Last week, the press covered a study published in the New England Journal of Medicine with headlines like "5 Foods That Make You Fat." An article about the same study in the LA Times claimed that Harvard University researchers declared the potato "Public Enemy No. 1 in America's battle of the bulge." These are gross misinterpretations of the science.
The study looked at what people ate over time and looked at their weight gain and loss over that time. They then looked for correlations between what was eaten and weight changes. What they found was that people who consumed the most potato chips also gained the most weight. Next on the list were potatoes, sugar-sweetened beverages, unprocessed red meats, then processed meats.
What is wrong then with claiming these foods make you fat? It is attributing cause where only a correlation was found. This is a common error, but a grievous one. In the article, the authors cautioned against making that mistake. They explicitly acknowledged that the cause could be reversed.
For example, consider the first finding, "people who ate the most potato chips gained the most weight." What the study is telling us is that people who ate the most potato chips consumed the most calories. Is it from the potato chips per se? We do not know that. The study did not report how many calories came from each food group. A reasonable alternative possibility is that people who ate the most potato chips tended to have less mindful snacking habits, perhaps consuming a variety of snacks while watching TV and not noticing portion size. Potato chips may have just been the best marker for that habit. The salt on the potato chips makes people thirsty. What were the potato chips being washed down with? I'll bet it wasn't water, but more calorie laden beverages.
Second, consider the finding, "people who ate the most potatoes gained the second greatest amount of weight." Keep in mind here that "potatoes" includes all forms of potatoes. In the US the majority of potatoes we consume are in the form of french fries, and in the home pre-formed potato products (e.g., tater tots) (Source: US Potato Board), both of which have significant added fat and calories. It is unlikely the potato per se is the culprit here. A medium (5.4 oz) baked potato has 145 Calories (source: USDA); A large (5.4 oz) order of french fries from McDonald's has 500 Calories (source: McDonald's). The reason potatoes are near the top of this list is most likely because of how we prepare them (fried), what we add to them (sour cream and butter), and what we pair them with (oversized steaks, turkey & gravy with all the fixings).
Sugar sweetened beverages probably do have the most direct cause-link to obesity. We do know that when people consume "liquid calories" they tend to consume more calories than food form. So, watching the amounts you consume does require more thoughtful intervention than with food. And we know that high consumption of sugars (all forms) delivers a high-fructose load which has a cascade of effects which may increase obesity.(1) Still, it isn't the consumption of the occasional pop that makes you fat. It is the chronic high consumption that this and other studies correlate to high obesity rates.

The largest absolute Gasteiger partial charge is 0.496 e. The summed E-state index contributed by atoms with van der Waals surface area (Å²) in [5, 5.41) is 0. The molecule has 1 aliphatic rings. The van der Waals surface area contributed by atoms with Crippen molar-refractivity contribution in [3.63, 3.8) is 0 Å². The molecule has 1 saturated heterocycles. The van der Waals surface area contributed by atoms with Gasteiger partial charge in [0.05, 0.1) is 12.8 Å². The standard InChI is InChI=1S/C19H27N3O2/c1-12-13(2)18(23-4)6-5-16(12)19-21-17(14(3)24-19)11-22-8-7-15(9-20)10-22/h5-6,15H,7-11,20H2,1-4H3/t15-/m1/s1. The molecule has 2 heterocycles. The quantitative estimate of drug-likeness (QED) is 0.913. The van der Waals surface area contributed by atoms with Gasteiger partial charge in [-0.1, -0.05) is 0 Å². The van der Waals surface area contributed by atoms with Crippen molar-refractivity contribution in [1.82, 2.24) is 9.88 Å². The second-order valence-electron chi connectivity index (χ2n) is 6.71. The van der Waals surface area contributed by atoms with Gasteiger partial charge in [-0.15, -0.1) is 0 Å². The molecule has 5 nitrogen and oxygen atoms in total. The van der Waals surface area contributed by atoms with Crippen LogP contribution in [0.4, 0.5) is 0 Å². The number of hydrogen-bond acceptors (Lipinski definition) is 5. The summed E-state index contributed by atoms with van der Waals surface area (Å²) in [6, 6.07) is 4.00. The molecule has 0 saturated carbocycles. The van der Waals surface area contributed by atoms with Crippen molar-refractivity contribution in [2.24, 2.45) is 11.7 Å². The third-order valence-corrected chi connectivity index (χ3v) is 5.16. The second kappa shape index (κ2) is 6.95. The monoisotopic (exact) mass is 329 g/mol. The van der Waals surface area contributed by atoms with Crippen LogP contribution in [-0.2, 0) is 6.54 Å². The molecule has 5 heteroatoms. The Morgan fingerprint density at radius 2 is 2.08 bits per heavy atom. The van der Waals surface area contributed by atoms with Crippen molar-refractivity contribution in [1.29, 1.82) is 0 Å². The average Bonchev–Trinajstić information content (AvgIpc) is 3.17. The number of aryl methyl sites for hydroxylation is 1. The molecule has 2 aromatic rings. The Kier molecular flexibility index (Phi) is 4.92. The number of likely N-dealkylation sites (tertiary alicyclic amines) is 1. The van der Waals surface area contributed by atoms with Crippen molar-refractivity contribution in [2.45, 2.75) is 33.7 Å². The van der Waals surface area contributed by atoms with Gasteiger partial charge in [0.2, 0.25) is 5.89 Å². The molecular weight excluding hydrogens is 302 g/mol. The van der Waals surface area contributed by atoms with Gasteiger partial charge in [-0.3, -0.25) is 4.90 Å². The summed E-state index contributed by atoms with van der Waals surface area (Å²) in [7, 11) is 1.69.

I hope you can see that what this study found was not obesity forming foods, but rather foods that are markers for high calories diets. Those foods are not your enemy. Rather, as with any food, you need to keep portions, variety, and overall calorie balance in mind.
The study also pointed out five foods for which people gained the least weight over time. They were yogurt, nuts, fruits, whole grains, and vegetables. Again, we need to be clear. Consuming these food won't mean you will lose weight. Rather, these foods are markers of diets which are more healthful; diets that are less likely to add weight. As a nutritionist, I highly encourage you to include these foods in your diet. But portion control, quantity, and thoughtfulness about what you add to them and pair them with are still vital lessons to avoiding weight gain.
For the record, there are other problems with the study that would prevent the thoughtful reader from putting too much stock into the findings. In addition to being cautious about assuming "link"means there is cause and effect, we always need to be skeptical about findings from any single study. These studies are useful for people like me who can put them into context. But the press does a disservice to the public with the reporting that I linked to above.
Eric Esterling is a registered dietitian (RD) with a Masters in Nutrition and a passion for dispelling bad science reporting. If you have any questions, please ask.
(1) Tappy L, Lê KAA. Metabolic effects of fructose and the worldwide increase in obesity. Physiological Reviews. 2010 Jan;90(1):23-46.
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